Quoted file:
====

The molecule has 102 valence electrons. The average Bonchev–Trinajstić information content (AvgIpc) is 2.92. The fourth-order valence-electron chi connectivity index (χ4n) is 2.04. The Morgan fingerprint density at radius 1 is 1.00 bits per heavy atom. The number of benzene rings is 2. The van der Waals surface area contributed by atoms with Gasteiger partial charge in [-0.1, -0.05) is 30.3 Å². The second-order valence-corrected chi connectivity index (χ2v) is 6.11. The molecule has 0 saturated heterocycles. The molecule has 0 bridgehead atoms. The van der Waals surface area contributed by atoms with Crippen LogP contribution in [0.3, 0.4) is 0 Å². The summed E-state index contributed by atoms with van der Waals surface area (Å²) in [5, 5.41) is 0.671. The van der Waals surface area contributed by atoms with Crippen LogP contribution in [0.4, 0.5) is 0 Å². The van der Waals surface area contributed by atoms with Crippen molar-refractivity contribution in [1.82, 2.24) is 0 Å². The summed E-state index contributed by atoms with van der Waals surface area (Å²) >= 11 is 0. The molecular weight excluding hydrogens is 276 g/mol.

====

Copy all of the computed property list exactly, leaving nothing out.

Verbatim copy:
The molecule has 102 valence electrons. The average Bonchev–Trinajstić information content (AvgIpc) is 2.92. The fourth-order valence-electron chi connectivity index (χ4n) is 2.04. The Morgan fingerprint density at radius 1 is 1.00 bits per heavy atom. The number of benzene rings is 2. The van der Waals surface area contributed by atoms with Gasteiger partial charge in [-0.1, -0.05) is 30.3 Å². The second-order valence-corrected chi connectivity index (χ2v) is 6.11. The molecule has 0 saturated heterocycles. The molecule has 0 bridgehead atoms. The van der Waals surface area contributed by atoms with Crippen LogP contribution in [0.3, 0.4) is 0 Å². The summed E-state index contributed by atoms with van der Waals surface area (Å²) in [5, 5.41) is 0.671. The van der Waals surface area contributed by atoms with Crippen LogP contribution in [0.4, 0.5) is 0 Å². The van der Waals surface area contributed by atoms with Crippen molar-refractivity contribution in [1.82, 2.24) is 0 Å². The summed E-state index contributed by atoms with van der Waals surface area (Å²) >= 11 is 0. The molecular weight excluding hydrogens is 276 g/mol.